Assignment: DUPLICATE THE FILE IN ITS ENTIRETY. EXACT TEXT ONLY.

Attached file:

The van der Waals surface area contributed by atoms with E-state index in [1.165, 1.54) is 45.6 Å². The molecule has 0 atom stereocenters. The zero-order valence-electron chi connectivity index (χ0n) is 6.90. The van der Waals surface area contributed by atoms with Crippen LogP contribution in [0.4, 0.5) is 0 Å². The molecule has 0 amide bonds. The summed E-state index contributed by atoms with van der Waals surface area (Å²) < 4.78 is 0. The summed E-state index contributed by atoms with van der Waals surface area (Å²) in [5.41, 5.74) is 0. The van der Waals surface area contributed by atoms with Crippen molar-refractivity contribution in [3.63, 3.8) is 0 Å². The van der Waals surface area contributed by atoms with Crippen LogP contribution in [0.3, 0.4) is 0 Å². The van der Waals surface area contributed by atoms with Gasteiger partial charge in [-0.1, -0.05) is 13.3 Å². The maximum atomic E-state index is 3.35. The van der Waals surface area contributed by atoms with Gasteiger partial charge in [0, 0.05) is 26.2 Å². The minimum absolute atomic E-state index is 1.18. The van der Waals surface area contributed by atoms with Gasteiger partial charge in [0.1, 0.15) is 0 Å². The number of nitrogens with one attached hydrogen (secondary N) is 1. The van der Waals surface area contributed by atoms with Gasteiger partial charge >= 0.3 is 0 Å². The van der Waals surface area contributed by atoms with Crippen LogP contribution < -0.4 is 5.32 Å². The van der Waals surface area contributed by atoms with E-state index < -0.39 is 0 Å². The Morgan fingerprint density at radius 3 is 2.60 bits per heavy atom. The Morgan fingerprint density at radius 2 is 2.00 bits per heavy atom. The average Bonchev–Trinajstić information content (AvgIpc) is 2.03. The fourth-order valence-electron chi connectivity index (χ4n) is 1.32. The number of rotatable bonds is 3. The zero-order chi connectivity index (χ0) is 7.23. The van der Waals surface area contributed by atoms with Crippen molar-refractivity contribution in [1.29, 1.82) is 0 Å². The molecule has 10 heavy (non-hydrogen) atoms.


The van der Waals surface area contributed by atoms with E-state index in [1.165, 1.54) is 45.6 Å². The molecule has 0 atom stereocenters. The zero-order valence-electron chi connectivity index (χ0n) is 6.90. The van der Waals surface area contributed by atoms with Crippen LogP contribution in [0.4, 0.5) is 0 Å². The molecule has 0 amide bonds. The summed E-state index contributed by atoms with van der Waals surface area (Å²) < 4.78 is 0. The summed E-state index contributed by atoms with van der Waals surface area (Å²) in [5.41, 5.74) is 0. The van der Waals surface area contributed by atoms with Crippen molar-refractivity contribution in [3.63, 3.8) is 0 Å². The van der Waals surface area contributed by atoms with Crippen LogP contribution in [0.3, 0.4) is 0 Å². The van der Waals surface area contributed by atoms with Gasteiger partial charge in [-0.1, -0.05) is 13.3 Å². The maximum atomic E-state index is 3.35. The van der Waals surface area contributed by atoms with Gasteiger partial charge in [0, 0.05) is 26.2 Å². The minimum absolute atomic E-state index is 1.18. The van der Waals surface area contributed by atoms with Gasteiger partial charge in [0.1, 0.15) is 0 Å². The number of nitrogens with one attached hydrogen (secondary N) is 1. The van der Waals surface area contributed by atoms with Gasteiger partial charge >= 0.3 is 0 Å². The van der Waals surface area contributed by atoms with Crippen LogP contribution < -0.4 is 5.32 Å². The van der Waals surface area contributed by atoms with E-state index < -0.39 is 0 Å². The Morgan fingerprint density at radius 3 is 2.60 bits per heavy atom. The Morgan fingerprint density at radius 2 is 2.00 bits per heavy atom. The average Bonchev–Trinajstić information content (AvgIpc) is 2.03. The fourth-order valence-electron chi connectivity index (χ4n) is 1.32. The number of rotatable bonds is 3. The zero-order chi connectivity index (χ0) is 7.23. The van der Waals surface area contributed by atoms with Crippen molar-refractivity contribution in [1.29, 1.82) is 0 Å². The molecule has 10 heavy (non-hydrogen) atoms.